How to create a local copy of a live WordPress site


Posted on: September 16, 2020

You can actually copy a live WordPress site and get it running locally quite quickly. The benefits of a locally run WordPress site are understated. Running a website on your local machine means it's not connected to any live site, so it’s much faster to test plus it’s not going to overwrite any changes you’ve previously made. And perhaps the biggest benefit is that you can test new updates without worry of breaking a live site. Think of it like a playground where you can run free and do whatever you want with no consequences!

There are actually a lot of different ways to run a WordPress site locally, some easier than others. What I want to cover in this post is the medium ground. Something that’s going to get you set up for a more advanced configuration if you’d like to do so, but also easy enough that you can stick with the easy way of porting over the site if that’s more your style.

After configuring your computer to be able to run a WordPress environment, you can then install as many WordPress sites as you want. This is useful if you’re in charge of many WordPress sites and need to often test an update to a plugin quickly or similar.

Let’s get started!

Set up Your Computer to Run WordPress Locally

Whether you're on Mac or Windows, the same program exists to make it easy for you. You'll need to install and configure a program called Mamp. There is a pro version of this program, but you will only need the free version.

Install MAMP Head over here to download a copy of Mamp to install on your computer. After you’ve done so, go ahead and open the program. You’ll only need to click the “Start Servers” button to finish set up. Doing so should open the start page automatically, if it doesn’t, then open a browser and go to and you should see the start page and Mamp information.

Next we're going to configure the website file system on your local computer.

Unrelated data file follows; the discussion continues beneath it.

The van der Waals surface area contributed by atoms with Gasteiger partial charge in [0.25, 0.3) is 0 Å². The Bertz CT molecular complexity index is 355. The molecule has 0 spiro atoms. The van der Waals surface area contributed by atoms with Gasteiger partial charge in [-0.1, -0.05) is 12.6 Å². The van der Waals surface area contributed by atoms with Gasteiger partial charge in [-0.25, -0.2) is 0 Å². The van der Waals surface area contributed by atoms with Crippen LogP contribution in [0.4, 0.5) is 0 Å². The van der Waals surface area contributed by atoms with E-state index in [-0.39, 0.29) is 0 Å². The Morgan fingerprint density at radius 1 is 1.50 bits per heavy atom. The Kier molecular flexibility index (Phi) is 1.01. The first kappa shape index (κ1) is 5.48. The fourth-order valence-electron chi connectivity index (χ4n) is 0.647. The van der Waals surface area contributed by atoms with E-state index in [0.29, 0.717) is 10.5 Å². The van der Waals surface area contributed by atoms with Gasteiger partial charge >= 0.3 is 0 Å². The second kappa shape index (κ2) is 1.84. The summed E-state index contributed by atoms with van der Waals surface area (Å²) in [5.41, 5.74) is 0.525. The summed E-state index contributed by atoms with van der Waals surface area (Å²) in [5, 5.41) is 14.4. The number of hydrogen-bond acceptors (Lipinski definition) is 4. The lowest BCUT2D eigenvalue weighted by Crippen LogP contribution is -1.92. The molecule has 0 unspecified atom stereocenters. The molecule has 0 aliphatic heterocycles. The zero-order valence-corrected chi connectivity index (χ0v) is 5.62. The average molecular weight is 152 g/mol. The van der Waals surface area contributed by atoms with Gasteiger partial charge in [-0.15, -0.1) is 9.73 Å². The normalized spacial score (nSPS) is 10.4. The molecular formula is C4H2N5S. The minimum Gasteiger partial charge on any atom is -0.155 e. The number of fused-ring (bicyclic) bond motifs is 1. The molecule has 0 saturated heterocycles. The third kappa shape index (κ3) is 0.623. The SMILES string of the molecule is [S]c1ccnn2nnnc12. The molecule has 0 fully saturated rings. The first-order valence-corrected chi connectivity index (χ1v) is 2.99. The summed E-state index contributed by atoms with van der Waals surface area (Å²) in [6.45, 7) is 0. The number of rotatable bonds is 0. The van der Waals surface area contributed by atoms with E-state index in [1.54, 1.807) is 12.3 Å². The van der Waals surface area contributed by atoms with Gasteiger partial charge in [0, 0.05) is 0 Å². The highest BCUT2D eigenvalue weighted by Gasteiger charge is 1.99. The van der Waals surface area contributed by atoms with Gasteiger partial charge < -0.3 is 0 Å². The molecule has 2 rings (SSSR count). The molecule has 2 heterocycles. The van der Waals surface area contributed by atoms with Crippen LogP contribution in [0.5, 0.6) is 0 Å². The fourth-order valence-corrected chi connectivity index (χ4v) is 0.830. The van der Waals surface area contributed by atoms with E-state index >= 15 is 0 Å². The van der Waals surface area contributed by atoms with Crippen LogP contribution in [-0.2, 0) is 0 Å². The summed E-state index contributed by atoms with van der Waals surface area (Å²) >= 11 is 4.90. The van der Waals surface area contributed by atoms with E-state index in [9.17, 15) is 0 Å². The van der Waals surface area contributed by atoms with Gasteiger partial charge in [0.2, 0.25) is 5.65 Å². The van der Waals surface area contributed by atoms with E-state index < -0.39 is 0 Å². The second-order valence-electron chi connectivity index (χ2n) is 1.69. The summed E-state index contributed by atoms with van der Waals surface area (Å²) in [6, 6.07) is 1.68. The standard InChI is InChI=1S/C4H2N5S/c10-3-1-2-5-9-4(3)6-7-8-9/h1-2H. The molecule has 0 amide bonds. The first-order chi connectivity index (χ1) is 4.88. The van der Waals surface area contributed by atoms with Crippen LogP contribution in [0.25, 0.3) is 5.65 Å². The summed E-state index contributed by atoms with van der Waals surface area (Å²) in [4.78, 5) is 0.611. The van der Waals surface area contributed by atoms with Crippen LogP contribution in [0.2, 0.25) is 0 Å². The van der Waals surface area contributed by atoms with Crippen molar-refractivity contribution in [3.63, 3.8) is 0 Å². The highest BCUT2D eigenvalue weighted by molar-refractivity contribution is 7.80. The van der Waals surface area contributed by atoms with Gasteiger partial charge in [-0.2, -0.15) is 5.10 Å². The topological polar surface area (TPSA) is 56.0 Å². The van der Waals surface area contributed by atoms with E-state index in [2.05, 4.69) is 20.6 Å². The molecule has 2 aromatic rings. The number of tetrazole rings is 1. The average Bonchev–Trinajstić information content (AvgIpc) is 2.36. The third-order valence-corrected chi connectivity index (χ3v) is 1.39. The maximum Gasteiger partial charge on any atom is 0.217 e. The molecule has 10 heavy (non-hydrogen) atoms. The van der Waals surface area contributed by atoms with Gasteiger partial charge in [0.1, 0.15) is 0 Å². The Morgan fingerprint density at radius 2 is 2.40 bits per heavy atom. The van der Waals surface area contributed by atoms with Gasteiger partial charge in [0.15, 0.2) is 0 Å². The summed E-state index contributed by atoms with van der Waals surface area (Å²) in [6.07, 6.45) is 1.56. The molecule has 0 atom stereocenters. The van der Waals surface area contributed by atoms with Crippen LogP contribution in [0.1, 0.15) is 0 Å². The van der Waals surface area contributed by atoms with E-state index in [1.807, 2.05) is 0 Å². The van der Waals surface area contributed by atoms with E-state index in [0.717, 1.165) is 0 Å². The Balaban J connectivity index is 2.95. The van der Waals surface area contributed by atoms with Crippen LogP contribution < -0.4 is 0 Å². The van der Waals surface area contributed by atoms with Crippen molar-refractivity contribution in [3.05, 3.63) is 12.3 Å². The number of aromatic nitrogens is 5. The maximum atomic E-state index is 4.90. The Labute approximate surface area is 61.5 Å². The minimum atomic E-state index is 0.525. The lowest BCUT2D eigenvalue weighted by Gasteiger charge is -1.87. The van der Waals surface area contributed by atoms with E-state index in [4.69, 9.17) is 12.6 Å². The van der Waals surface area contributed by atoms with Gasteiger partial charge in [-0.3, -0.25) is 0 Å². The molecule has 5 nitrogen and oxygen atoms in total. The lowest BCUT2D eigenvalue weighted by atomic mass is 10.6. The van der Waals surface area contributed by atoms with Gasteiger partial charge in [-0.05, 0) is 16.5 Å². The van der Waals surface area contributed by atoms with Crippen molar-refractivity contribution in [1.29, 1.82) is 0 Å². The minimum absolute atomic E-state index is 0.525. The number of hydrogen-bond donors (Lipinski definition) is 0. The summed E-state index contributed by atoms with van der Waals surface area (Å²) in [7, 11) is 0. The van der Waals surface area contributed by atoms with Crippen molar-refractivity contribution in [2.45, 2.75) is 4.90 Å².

Install a Fresh WordPress Site Locally

In order to get your WordPress site copied over, we’ll need to start fresh. Go ahead and go to the site and grab a fresh copy of the latest WordPress version. 

Extract the WordPress files, and copy them over to wherever you want your Websites hosted on your computer. Personally I like to keep a folder called “Websites” in my documents folder, then each site will have their own sub-folder, like this:

For this project, I’ll create a new folder called “test-wordpress-site”, and put the WordPress files there. 

Now in order to start the installation process, we’ll need to tell Mamp where our website files are. Here’s how to do that in each program:

In Mamp: In the menu bar, go to Mamp > Preferences > Web Server. Click “Select” next to “Document Root”, and select the folder you created above with the website files. Click OK, and the server should restart automatically. If not, click “Start Servers”.

Configuring WordPress install files in Mamp

Now when you go to your localhost, you should see the WordPress setup screen. Before we get started with that, we’ll need to create a new database. I know this sounds daunting, but it’s very easy!

Create a New Database with PhpMyAdmin